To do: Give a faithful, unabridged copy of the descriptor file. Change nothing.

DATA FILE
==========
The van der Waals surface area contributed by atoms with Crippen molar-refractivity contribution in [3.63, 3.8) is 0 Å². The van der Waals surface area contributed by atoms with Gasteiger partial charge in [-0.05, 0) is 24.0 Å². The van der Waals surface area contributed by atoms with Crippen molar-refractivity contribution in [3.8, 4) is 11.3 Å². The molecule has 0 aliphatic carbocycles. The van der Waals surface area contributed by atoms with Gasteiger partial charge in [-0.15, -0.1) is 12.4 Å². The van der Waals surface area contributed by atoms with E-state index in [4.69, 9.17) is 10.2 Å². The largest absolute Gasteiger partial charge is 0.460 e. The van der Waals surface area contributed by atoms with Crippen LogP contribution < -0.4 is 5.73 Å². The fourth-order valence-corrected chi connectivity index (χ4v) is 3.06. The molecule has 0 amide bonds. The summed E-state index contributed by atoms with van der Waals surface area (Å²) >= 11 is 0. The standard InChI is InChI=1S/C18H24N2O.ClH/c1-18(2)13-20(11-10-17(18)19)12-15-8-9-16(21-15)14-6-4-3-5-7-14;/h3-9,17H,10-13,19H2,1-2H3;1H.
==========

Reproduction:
The van der Waals surface area contributed by atoms with Crippen molar-refractivity contribution in [3.63, 3.8) is 0 Å². The van der Waals surface area contributed by atoms with Gasteiger partial charge in [-0.05, 0) is 24.0 Å². The van der Waals surface area contributed by atoms with Crippen molar-refractivity contribution in [3.8, 4) is 11.3 Å². The molecule has 0 aliphatic carbocycles. The van der Waals surface area contributed by atoms with Gasteiger partial charge in [-0.15, -0.1) is 12.4 Å². The van der Waals surface area contributed by atoms with E-state index in [4.69, 9.17) is 10.2 Å². The largest absolute Gasteiger partial charge is 0.460 e. The van der Waals surface area contributed by atoms with Crippen LogP contribution < -0.4 is 5.73 Å². The fourth-order valence-corrected chi connectivity index (χ4v) is 3.06. The molecule has 0 amide bonds. The summed E-state index contributed by atoms with van der Waals surface area (Å²) >= 11 is 0. The standard InChI is InChI=1S/C18H24N2O.ClH/c1-18(2)13-20(11-10-17(18)19)12-15-8-9-16(21-15)14-6-4-3-5-7-14;/h3-9,17H,10-13,19H2,1-2H3;1H.